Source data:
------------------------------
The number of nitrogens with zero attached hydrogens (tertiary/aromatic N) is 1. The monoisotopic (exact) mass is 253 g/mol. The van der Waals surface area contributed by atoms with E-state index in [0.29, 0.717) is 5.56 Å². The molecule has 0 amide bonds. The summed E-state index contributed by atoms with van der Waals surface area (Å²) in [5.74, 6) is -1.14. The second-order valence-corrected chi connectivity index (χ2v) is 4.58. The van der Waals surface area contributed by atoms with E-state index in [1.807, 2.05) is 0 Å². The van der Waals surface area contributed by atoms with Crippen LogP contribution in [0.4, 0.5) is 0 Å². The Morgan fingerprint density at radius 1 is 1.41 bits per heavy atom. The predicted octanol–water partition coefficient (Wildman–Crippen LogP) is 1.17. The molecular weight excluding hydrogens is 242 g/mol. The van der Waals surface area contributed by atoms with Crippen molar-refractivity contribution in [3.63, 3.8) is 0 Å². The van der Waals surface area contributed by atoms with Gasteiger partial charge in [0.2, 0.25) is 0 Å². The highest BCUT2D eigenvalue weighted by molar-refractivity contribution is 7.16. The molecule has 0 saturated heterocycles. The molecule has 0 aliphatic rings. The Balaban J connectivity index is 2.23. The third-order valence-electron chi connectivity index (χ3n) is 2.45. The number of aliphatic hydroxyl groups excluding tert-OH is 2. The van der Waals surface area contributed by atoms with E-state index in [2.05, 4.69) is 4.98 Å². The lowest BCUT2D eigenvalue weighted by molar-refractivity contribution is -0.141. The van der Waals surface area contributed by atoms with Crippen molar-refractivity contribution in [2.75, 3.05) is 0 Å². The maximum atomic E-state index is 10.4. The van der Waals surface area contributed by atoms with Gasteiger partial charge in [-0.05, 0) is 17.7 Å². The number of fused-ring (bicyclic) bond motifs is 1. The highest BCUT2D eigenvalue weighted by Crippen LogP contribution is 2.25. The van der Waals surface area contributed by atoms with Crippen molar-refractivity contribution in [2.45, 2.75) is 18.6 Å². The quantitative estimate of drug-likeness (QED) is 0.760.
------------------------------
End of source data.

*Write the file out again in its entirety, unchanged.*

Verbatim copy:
The number of nitrogens with zero attached hydrogens (tertiary/aromatic N) is 1. The monoisotopic (exact) mass is 253 g/mol. The van der Waals surface area contributed by atoms with E-state index in [0.29, 0.717) is 5.56 Å². The molecule has 0 amide bonds. The summed E-state index contributed by atoms with van der Waals surface area (Å²) in [5.74, 6) is -1.14. The second-order valence-corrected chi connectivity index (χ2v) is 4.58. The van der Waals surface area contributed by atoms with E-state index in [1.807, 2.05) is 0 Å². The van der Waals surface area contributed by atoms with Crippen LogP contribution in [0.4, 0.5) is 0 Å². The Morgan fingerprint density at radius 1 is 1.41 bits per heavy atom. The predicted octanol–water partition coefficient (Wildman–Crippen LogP) is 1.17. The molecular weight excluding hydrogens is 242 g/mol. The van der Waals surface area contributed by atoms with Crippen molar-refractivity contribution in [3.63, 3.8) is 0 Å². The van der Waals surface area contributed by atoms with Gasteiger partial charge in [0.2, 0.25) is 0 Å². The highest BCUT2D eigenvalue weighted by molar-refractivity contribution is 7.16. The molecule has 0 saturated heterocycles. The molecule has 0 aliphatic rings. The Balaban J connectivity index is 2.23. The third-order valence-electron chi connectivity index (χ3n) is 2.45. The number of aliphatic hydroxyl groups excluding tert-OH is 2. The van der Waals surface area contributed by atoms with E-state index in [2.05, 4.69) is 4.98 Å². The lowest BCUT2D eigenvalue weighted by molar-refractivity contribution is -0.141. The van der Waals surface area contributed by atoms with Crippen molar-refractivity contribution in [2.75, 3.05) is 0 Å². The maximum atomic E-state index is 10.4. The van der Waals surface area contributed by atoms with Gasteiger partial charge in [-0.05, 0) is 17.7 Å². The number of fused-ring (bicyclic) bond motifs is 1. The highest BCUT2D eigenvalue weighted by Crippen LogP contribution is 2.25. The van der Waals surface area contributed by atoms with Crippen molar-refractivity contribution in [2.45, 2.75) is 18.6 Å². The quantitative estimate of drug-likeness (QED) is 0.760.